"Swiss roll" nanostructures for optical frequency chiral metamaterials

by | Feb 6, 2015

Researchers have combined self-assembled colloid monolayers and the dynamic shadowing growth technique to fabricate arrays of Swiss roll nanostructures.

In the past decade, a new class of materials, chiral metamaterials, has emerged and developed rapidly. Due to their chiral nature, chiral metamaterials interact with left-handed and right-handed circular polarizations of light differently. This has enabled them to be applied for negative refraction, manipulation of light polarizations, chiral molecule sensing, etc. The Swiss roll structure, which is constructed by a thin insulated conducting sheet helically wound around a dielectric mandrel, was proposed in 2004 by Pendry in his seminal publication because of its ideal chirality. Such structures have been fabricated on the millimeter scale and investigated in the radio frequency region. In order to achieve Swiss roll metamaterials in the highly important optical frequency region, the dimension of the structure has to be reduced to the nanometer scale, which is a great fabrication challenge.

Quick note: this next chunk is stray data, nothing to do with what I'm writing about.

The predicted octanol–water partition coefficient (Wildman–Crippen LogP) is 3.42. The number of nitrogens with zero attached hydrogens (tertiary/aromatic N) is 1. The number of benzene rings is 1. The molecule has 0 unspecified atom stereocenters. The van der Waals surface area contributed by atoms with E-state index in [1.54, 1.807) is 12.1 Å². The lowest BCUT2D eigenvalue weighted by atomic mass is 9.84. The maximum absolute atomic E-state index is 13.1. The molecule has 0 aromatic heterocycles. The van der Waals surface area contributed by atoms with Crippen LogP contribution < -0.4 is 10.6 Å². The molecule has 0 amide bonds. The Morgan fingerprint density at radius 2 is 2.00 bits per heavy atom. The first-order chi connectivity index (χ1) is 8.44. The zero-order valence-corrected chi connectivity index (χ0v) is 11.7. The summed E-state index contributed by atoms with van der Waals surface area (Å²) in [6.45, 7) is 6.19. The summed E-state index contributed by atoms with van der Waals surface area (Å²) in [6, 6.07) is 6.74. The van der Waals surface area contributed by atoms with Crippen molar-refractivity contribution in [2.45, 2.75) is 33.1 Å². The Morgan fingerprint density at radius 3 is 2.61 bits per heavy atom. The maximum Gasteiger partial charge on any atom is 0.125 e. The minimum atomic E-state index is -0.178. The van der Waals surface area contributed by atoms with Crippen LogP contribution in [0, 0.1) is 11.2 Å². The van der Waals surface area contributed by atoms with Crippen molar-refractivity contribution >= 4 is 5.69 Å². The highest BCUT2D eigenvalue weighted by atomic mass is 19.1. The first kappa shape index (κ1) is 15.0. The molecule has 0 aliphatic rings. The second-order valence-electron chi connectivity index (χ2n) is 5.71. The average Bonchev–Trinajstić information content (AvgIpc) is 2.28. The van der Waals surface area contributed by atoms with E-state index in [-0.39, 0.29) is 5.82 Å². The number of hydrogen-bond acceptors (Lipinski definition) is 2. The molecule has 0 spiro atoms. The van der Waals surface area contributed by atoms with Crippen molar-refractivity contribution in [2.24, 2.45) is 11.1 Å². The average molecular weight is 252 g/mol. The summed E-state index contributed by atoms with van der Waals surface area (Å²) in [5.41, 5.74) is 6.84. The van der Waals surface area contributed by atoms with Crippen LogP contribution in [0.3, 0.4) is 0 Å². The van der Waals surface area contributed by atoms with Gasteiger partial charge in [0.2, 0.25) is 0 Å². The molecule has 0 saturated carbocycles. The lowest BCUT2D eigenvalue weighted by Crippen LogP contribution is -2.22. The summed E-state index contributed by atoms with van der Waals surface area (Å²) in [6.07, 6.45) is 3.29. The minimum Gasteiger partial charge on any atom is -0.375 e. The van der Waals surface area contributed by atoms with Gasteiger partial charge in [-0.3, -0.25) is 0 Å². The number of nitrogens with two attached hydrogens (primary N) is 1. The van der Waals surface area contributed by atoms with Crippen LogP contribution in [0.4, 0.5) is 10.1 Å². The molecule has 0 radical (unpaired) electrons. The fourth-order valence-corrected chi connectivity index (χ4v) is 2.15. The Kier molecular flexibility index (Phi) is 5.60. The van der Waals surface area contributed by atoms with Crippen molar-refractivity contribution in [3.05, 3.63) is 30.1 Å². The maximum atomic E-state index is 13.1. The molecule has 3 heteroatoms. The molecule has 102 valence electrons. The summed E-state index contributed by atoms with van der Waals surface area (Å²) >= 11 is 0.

Recently, a group of researchers reported a simple and scalable method to fabricate arrays of Swiss roll nanostructures, by combining self-assembled colloid monolayers and the dynamic shadowing growth technique. In the obtained Swiss roll nanostructures, Ag films are helically wounded around SiO2 mandrels with SiO2 films as insulated layers. Strong chiral optical response in visible to infrared region is observed for the Swiss roll nanostructures. In addition, the dimension of the Swiss roll nanostructures can be tuned by adjusting the size of the colloid beads, which subsequently tunes the chiral optical response wavelength range. With the great advantage in scalable fabrication and tunability in structure size, this strategy can serve as a universal method to realize Swiss roll micro-/nanostructures for different applications.

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